Kickoff coverage and punt coverage units – The Patriots won the “hidden yardage” game decisively, as their average starting point was their own 30-yard line, while the Chargers was their own 20. The punt coverage team took advantage of Travis Benjamin’s miscue to produce a second-quarter safety, which helped produce a five-point swing in the game. Bill Belichick constructs his roster with as many special-teams-only players as any club in the NFL, and a game like this reinforces why as the Patriots decisively set the tone with these units.
Rex Burkhead/James White/Dion Lewis – The three running backs land here for their work outside of the traditional rushing category, as Burkhead was the team’s leading receiver with seven catches (for 68 yards), and White had the most receiving yards of any player (85) on five catches. Lewis, meanwhile, had a 71-yard kickoff return. As for why the running backs were such a big part of the passing game, Chargers coach Anthony Lynn explained, “We tried to take away their deeper threats because in man coverage, there were some mismatches. We knew the backs were heavily involved in their passing game and we had to come up and make those tackles. We didn’t always do that.”
Nate Solder, Joe Thuney, David Andrews, Shaq Mason, Marcus Cannon, LaAdrian Waddle – The Patriots’ starting offensive line was up to the task against the Chargers’ strong pass rush led by Melvin Ingram and Joey Bosa. While the Chargers had three sacks (those aren’t necessarily on the line), Ingram and Bosa were mostly held in check. Also, when Cannon left the game late in the second quarter with an ankle injury, Waddle stepped in and the unit didn’t break stride. “LA gave us a good half,” Belichick said, referring to Waddle by nickname. The run blocking was a challenge at times, with players noting how the Chargers brought a safety into the box to challenge them, but they still ground it out late.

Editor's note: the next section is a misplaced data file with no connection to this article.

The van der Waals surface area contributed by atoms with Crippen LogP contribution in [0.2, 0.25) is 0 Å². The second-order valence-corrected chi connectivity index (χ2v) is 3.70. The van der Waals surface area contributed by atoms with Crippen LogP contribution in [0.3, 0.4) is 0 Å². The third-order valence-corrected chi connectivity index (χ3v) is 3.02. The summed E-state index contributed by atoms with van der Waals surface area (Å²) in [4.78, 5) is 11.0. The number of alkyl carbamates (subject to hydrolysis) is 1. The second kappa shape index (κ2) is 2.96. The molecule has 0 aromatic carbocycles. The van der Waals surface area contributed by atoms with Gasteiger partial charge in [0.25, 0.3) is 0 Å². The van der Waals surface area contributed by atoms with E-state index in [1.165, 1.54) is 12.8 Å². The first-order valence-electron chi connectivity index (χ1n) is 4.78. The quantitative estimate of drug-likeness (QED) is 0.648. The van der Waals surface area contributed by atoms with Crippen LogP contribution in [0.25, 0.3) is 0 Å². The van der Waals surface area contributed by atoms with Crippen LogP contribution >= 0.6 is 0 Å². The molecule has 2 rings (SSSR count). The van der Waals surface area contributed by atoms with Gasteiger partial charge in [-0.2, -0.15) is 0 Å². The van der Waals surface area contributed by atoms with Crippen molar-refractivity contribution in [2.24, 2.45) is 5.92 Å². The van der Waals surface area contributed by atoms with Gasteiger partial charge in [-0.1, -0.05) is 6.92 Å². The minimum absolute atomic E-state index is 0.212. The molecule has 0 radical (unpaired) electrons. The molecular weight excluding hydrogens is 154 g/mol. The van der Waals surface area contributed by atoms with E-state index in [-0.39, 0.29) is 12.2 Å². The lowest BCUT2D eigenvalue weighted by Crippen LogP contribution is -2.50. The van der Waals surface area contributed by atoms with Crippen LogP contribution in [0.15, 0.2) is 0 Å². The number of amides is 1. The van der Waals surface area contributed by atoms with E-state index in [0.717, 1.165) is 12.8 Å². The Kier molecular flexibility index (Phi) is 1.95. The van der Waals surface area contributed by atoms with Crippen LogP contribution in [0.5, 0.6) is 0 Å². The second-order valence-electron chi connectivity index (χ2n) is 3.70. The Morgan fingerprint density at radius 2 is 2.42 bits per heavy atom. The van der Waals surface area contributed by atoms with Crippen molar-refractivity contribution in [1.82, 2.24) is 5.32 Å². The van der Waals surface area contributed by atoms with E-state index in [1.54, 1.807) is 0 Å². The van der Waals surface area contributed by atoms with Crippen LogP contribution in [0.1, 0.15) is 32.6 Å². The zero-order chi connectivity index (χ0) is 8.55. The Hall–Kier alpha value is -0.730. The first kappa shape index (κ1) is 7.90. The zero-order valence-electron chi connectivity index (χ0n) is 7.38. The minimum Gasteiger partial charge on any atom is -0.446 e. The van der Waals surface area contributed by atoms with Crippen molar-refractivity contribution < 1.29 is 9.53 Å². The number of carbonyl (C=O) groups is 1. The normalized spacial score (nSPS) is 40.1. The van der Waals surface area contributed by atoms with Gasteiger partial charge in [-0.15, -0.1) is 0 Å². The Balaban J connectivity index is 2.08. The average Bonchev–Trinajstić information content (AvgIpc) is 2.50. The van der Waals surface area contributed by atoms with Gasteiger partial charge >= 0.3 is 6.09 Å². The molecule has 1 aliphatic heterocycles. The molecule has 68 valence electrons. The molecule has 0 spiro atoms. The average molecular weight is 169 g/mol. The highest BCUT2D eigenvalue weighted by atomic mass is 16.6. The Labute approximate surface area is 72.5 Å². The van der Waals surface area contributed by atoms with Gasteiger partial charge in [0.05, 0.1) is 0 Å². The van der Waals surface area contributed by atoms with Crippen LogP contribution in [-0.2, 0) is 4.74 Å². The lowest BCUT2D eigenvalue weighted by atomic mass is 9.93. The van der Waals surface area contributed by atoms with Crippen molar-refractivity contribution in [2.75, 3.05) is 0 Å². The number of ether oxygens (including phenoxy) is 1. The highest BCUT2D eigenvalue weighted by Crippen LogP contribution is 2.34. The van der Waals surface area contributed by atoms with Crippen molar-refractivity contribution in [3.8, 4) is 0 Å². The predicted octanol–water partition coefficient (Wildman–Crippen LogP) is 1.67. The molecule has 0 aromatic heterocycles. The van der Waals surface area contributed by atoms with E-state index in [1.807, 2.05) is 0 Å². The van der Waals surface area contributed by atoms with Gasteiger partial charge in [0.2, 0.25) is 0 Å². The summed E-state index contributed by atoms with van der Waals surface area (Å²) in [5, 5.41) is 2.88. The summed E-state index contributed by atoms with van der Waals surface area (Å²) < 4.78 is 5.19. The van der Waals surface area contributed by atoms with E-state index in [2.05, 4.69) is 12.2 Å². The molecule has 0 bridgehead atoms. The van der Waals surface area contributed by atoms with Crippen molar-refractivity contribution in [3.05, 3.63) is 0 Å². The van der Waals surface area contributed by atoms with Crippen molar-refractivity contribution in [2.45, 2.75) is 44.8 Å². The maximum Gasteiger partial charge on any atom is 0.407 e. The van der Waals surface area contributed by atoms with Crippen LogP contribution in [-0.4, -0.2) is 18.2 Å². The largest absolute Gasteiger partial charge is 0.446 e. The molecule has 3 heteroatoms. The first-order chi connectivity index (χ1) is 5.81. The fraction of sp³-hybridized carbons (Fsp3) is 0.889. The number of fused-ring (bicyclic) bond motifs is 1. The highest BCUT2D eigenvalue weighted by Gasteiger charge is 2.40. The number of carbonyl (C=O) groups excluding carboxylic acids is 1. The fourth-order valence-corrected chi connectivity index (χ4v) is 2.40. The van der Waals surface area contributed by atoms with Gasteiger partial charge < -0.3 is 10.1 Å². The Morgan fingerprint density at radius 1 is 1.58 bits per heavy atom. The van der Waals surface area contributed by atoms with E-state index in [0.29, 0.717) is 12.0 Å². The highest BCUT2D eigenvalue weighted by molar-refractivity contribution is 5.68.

Elandon Roberts/Kyle Van Noy – In the first game since Dont’a Hightower tore his pectoral muscle, Roberts stepped in and tied for the team high with six tackles, showing up with a big stop on third-and-2 to force a punt early in the second quarter and at other times with well-timed run blitzes. Roberts also seemed to rise up from a communication standpoint to keep everyone on the same page, which was critical without Hightower. Meanwhile, Van Noy (6 tackles) continues to evolve into a critical piece in the middle of the D.
Tom Brady – The Patriots were 1-of-3 in the red zone (not including a fourth trip when they were smartly working the clock with a conservative approach). In addition, in the third quarter, they started their first drive on the Chargers’ 25 and went three-and-out (three straight incompletions) before a missed field goal. And then they had a first down on the Chargers’ 22 on the next drive and settled for a field goal with Brady taking a sack on second down. Not all of this is on Brady, who still makes several exceptional decisions and throws, but he’s still trying to find his groove with a complete 60-minute performance this season. One play he would like back came on a flea-flicker when Chris Hogan had flashed open to his right but the ball went to double-covered Brandin Cooks over the middle instead.
Stephen Gostkowski – Having entered the day 16-of-17 on field goal attempts, he missed wide left from 43 yards out and then wide right from 43. He was successful on four other field goals (25, 36, 43, 26) and an extra point, so it wasn’t all bad on a windy day. Of the misses, Gostkowski said, “The first one I didn’t get good rotation. The second, I thought I hit pretty good and sometimes that happens. The first one was definitely tough and not my best kick. The second one, I put a good swing on it. I maybe kicked at it too hard into the wind. Sometimes if you get a lot of spin on the ball, the wind is going to affect it more, so you just got to kick a ball that has a little less rotation on it so it cuts through the wind a little better.”
Cassius Marsh – On Melvin Gordon’s 87-yard touchdown run, Marsh was playing on the left edge and he got caught inside and then was pushed to his backside by pulling guard Kenny Wiggins. It was hardly the only miscue on the play, but it highlights how the 245-pound Marsh has had some struggles with the all-important responsibility of setting a hard edge in the running game. Mike Vrabel and Rob Ninkovich spoiled fans with their expertise in this area over the years, and Marsh is still adjusting to the Patriots’ style of play.